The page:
Another, perhaps logical solution to this issue: stick with the existing team. Particularly if some of the Sainsbury family members choose to roll their holdings into the deal, then this would seem sensible – provided any buyer and the incumbents would be comfortable with each other.

Although the Sainsbury family no longer has any material board or operational influence, as a significant minority shareholder, at least collectively, their view of any potential bid will be central to its ultimate success or failure. This implies that developing relations with the various factions of the family will be important for any private equity consortium. Indeed it may well be – as has been the case in the past with other family controlled groups – that two camps emerge; those that favour a cash exit and those that want to remain with the business. In the short term this may hamper the progress of any bid. But as time progresses, it could in fact strengthen the position of a bidder that manages to get some of the family on their side. And of course the reduction in the funding necessary would also be very welcome.

A tempting cash offer is ultimately a carrot that institutional shareholders, let alone some of the Sainsbury family, will find difficult to resist. Any substantial premium to current prices is likely to be beyond the reach of any private equity bid however, due to the constraints on the financial structure discussed earlier. Hence – in a very real sense – the more aggressive the offering from the leveraged finance community, the more likely it is that a bid will emerge.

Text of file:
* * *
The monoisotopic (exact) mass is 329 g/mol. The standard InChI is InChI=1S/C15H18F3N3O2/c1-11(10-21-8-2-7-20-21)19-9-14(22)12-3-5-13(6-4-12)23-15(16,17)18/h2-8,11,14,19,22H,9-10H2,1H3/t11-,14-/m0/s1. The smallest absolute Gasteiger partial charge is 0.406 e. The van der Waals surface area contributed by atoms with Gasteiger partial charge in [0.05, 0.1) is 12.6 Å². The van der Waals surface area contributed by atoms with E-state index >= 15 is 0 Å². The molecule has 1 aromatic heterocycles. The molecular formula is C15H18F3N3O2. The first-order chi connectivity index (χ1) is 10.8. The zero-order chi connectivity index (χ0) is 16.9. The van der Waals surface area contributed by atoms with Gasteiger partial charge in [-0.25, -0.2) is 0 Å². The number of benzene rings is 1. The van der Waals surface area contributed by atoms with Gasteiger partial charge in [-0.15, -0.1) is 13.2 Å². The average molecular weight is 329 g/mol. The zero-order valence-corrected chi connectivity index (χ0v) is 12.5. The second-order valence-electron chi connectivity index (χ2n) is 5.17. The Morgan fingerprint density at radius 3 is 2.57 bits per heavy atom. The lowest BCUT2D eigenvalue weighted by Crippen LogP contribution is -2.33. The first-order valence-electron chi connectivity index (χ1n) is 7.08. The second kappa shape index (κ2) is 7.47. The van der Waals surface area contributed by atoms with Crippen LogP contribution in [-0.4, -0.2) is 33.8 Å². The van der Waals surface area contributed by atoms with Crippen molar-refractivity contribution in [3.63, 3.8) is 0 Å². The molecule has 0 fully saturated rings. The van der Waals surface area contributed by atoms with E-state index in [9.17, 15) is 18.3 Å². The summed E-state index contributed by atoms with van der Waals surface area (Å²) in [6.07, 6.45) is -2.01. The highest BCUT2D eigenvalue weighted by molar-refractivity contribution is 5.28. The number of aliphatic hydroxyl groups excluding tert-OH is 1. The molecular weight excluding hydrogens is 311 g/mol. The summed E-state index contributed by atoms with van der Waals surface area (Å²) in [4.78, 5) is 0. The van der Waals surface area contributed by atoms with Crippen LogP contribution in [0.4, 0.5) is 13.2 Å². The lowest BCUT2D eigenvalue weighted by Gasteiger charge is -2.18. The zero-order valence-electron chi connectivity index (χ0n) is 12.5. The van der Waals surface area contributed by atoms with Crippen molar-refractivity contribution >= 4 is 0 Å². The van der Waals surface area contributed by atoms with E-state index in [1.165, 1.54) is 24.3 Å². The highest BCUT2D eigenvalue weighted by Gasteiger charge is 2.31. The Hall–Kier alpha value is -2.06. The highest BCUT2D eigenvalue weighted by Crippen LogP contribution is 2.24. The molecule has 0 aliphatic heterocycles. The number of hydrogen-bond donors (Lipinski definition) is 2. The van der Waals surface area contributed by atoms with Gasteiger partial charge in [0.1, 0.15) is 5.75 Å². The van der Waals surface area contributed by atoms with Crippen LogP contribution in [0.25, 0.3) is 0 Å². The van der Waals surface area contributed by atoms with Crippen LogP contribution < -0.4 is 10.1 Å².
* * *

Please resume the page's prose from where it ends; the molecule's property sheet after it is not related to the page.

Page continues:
Whatever happens, if the transaction goes ahead, the result will only be as good as the ultimate exit achieved. Considering the numbers highlights the scale of the task. If the initial equity injection totals £3 billion, then a target IRR of 22 per cent over a three-year period (probably the minimum necessary to evidence a turnaround in performance) means an equity value on exit approaching £5.5 billion, an increase of £2.5 billion. Even an equity investment of £2 billion would imply capital growth of over £1.5 billion to achieve the same target. Is that possible?

Paying down debt by this amount would seem unlikely. However, if Sainsbury's manages to achieve growth in sales of £2.5 billion by 2007/8 at improved margins due to a combination of cost savings and operating leverage (as is management's plan), this alone could constitute additional operating profits of £150 million per annum or more. On a multiple of only 6- 7x, this amount would represent a £1 billion increase in value. That would likely be good enough when combined with potential reductions in net debt.

This of course further assumes that none of this projected growth is reflected in the current share price and hence wouldn't already have been paid for.

But how would an exit be engineered – through a relisting? It would require a bold GP indeed to take on such a sizeable bet in today's environment. So how else? Although appealing in its irony, the suggestion that Sainsbury be rolled up with Marks & Spencer should be discounted. An M&A-based strategy has validity but probably implies less certainty than flotation, particularly given the likely regulatory restrictions. Given the options for refinancing and releveraging presently available to sponsors, such a partial exit probably provides the route with greatest certainty. This would reduce the size of any subsequent (or even contemporaneous) flotation or secondary transaction. This possibility is tantalising.

Is this all idle speculation? Looking purely at the numbers, it seems that some kind of transaction is within reach; but that a ([A-z]+)-based financing solution, combined with an endorsement by the Sainsbury family and confidence in the post-acquisition strategy will be required to bring a bid to fruition. In the end, however, it may come down to old-fashioned guts and glory. Is the private equity market in the UK about to move up a notch by doing deals of this size? Such a challenge may prove irresistible for some. Commented one observer: “I'd be surprised if something doesn't happen: if a company is seen to have been put in play, it has to do quite a lot to fight it.” Watch this space.